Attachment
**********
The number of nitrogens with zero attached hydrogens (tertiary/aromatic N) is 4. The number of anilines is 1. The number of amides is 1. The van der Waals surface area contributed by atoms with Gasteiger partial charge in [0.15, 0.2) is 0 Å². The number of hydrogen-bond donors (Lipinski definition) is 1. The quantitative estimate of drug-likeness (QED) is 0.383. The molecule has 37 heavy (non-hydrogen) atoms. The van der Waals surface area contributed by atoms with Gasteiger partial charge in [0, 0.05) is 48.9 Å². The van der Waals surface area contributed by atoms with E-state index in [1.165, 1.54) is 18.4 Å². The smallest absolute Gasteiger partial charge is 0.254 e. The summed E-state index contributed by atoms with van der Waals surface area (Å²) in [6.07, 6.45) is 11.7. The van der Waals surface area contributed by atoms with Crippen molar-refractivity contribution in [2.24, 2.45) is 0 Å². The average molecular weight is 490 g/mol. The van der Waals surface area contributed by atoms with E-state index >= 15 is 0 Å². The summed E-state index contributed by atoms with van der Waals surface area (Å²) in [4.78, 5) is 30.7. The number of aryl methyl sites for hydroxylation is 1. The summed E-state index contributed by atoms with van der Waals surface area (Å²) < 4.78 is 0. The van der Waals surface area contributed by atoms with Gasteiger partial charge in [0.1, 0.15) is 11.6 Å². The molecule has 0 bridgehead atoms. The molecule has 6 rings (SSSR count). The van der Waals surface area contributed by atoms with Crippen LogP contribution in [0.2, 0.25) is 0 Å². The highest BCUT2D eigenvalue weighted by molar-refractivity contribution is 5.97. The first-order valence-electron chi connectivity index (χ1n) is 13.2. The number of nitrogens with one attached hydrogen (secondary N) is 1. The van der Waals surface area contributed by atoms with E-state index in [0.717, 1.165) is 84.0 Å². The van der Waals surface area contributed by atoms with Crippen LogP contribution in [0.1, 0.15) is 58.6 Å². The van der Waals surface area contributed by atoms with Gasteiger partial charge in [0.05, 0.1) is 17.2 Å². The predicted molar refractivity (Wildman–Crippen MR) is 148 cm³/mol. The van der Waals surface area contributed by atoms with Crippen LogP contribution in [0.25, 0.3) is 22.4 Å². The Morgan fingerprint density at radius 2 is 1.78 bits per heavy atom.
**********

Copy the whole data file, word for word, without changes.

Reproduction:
The number of nitrogens with zero attached hydrogens (tertiary/aromatic N) is 4. The number of anilines is 1. The number of amides is 1. The van der Waals surface area contributed by atoms with Gasteiger partial charge in [0.15, 0.2) is 0 Å². The number of hydrogen-bond donors (Lipinski definition) is 1. The quantitative estimate of drug-likeness (QED) is 0.383. The molecule has 37 heavy (non-hydrogen) atoms. The van der Waals surface area contributed by atoms with Gasteiger partial charge in [0, 0.05) is 48.9 Å². The van der Waals surface area contributed by atoms with E-state index in [1.165, 1.54) is 18.4 Å². The smallest absolute Gasteiger partial charge is 0.254 e. The summed E-state index contributed by atoms with van der Waals surface area (Å²) in [6.07, 6.45) is 11.7. The van der Waals surface area contributed by atoms with Crippen molar-refractivity contribution in [2.24, 2.45) is 0 Å². The average molecular weight is 490 g/mol. The van der Waals surface area contributed by atoms with E-state index >= 15 is 0 Å². The summed E-state index contributed by atoms with van der Waals surface area (Å²) in [4.78, 5) is 30.7. The number of aryl methyl sites for hydroxylation is 1. The summed E-state index contributed by atoms with van der Waals surface area (Å²) < 4.78 is 0. The van der Waals surface area contributed by atoms with Gasteiger partial charge in [0.1, 0.15) is 11.6 Å². The molecule has 0 bridgehead atoms. The molecule has 6 rings (SSSR count). The van der Waals surface area contributed by atoms with Crippen LogP contribution in [0.2, 0.25) is 0 Å². The highest BCUT2D eigenvalue weighted by molar-refractivity contribution is 5.97. The first-order valence-electron chi connectivity index (χ1n) is 13.2. The number of nitrogens with one attached hydrogen (secondary N) is 1. The van der Waals surface area contributed by atoms with E-state index in [0.717, 1.165) is 84.0 Å². The van der Waals surface area contributed by atoms with Crippen LogP contribution in [0.1, 0.15) is 58.6 Å². The van der Waals surface area contributed by atoms with Gasteiger partial charge in [0.05, 0.1) is 17.2 Å². The predicted molar refractivity (Wildman–Crippen MR) is 148 cm³/mol. The van der Waals surface area contributed by atoms with Crippen LogP contribution in [0.25, 0.3) is 22.4 Å². The Morgan fingerprint density at radius 2 is 1.78 bits per heavy atom.